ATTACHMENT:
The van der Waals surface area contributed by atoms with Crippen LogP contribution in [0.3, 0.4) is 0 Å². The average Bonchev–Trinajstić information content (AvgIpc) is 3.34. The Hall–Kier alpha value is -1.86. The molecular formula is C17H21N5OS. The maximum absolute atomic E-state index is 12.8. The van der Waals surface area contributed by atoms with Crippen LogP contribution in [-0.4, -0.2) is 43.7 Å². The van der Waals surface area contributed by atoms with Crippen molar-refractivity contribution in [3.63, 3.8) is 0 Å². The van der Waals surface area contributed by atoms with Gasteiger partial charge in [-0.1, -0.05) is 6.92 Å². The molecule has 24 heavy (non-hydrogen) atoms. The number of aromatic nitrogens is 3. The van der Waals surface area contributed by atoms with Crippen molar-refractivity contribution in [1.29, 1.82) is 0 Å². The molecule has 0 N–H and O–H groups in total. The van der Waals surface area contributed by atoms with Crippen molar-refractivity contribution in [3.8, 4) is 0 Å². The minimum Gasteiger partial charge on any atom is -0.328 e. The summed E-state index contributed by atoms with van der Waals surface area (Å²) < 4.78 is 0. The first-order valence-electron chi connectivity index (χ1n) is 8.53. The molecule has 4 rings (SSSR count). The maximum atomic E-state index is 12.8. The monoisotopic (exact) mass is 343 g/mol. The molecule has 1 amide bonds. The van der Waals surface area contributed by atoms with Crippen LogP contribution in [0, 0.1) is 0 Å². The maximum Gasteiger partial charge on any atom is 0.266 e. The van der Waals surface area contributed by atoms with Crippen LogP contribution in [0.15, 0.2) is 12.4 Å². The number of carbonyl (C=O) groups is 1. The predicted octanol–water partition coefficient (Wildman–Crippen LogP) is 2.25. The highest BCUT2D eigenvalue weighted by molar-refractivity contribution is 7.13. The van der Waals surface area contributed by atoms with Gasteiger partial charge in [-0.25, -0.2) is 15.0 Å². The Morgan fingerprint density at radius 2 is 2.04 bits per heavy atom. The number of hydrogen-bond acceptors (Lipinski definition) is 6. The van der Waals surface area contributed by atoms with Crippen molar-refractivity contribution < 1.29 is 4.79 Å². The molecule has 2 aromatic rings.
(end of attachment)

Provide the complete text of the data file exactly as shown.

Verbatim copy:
The van der Waals surface area contributed by atoms with Crippen LogP contribution in [0.3, 0.4) is 0 Å². The average Bonchev–Trinajstić information content (AvgIpc) is 3.34. The Hall–Kier alpha value is -1.86. The molecular formula is C17H21N5OS. The maximum absolute atomic E-state index is 12.8. The van der Waals surface area contributed by atoms with Crippen LogP contribution in [-0.4, -0.2) is 43.7 Å². The van der Waals surface area contributed by atoms with Crippen molar-refractivity contribution in [3.63, 3.8) is 0 Å². The van der Waals surface area contributed by atoms with Gasteiger partial charge in [-0.1, -0.05) is 6.92 Å². The molecule has 24 heavy (non-hydrogen) atoms. The number of aromatic nitrogens is 3. The van der Waals surface area contributed by atoms with Crippen molar-refractivity contribution in [1.29, 1.82) is 0 Å². The molecule has 0 N–H and O–H groups in total. The van der Waals surface area contributed by atoms with Crippen molar-refractivity contribution in [3.8, 4) is 0 Å². The minimum Gasteiger partial charge on any atom is -0.328 e. The summed E-state index contributed by atoms with van der Waals surface area (Å²) < 4.78 is 0. The first-order valence-electron chi connectivity index (χ1n) is 8.53. The molecule has 4 rings (SSSR count). The maximum atomic E-state index is 12.8. The monoisotopic (exact) mass is 343 g/mol. The molecule has 1 amide bonds. The van der Waals surface area contributed by atoms with Crippen LogP contribution in [0, 0.1) is 0 Å². The maximum Gasteiger partial charge on any atom is 0.266 e. The van der Waals surface area contributed by atoms with Crippen LogP contribution in [0.15, 0.2) is 12.4 Å². The number of carbonyl (C=O) groups is 1. The predicted octanol–water partition coefficient (Wildman–Crippen LogP) is 2.25. The highest BCUT2D eigenvalue weighted by molar-refractivity contribution is 7.13. The van der Waals surface area contributed by atoms with Gasteiger partial charge in [-0.25, -0.2) is 15.0 Å². The Morgan fingerprint density at radius 2 is 2.04 bits per heavy atom. The number of hydrogen-bond acceptors (Lipinski definition) is 6. The van der Waals surface area contributed by atoms with Crippen molar-refractivity contribution < 1.29 is 4.79 Å². The molecule has 2 aromatic rings.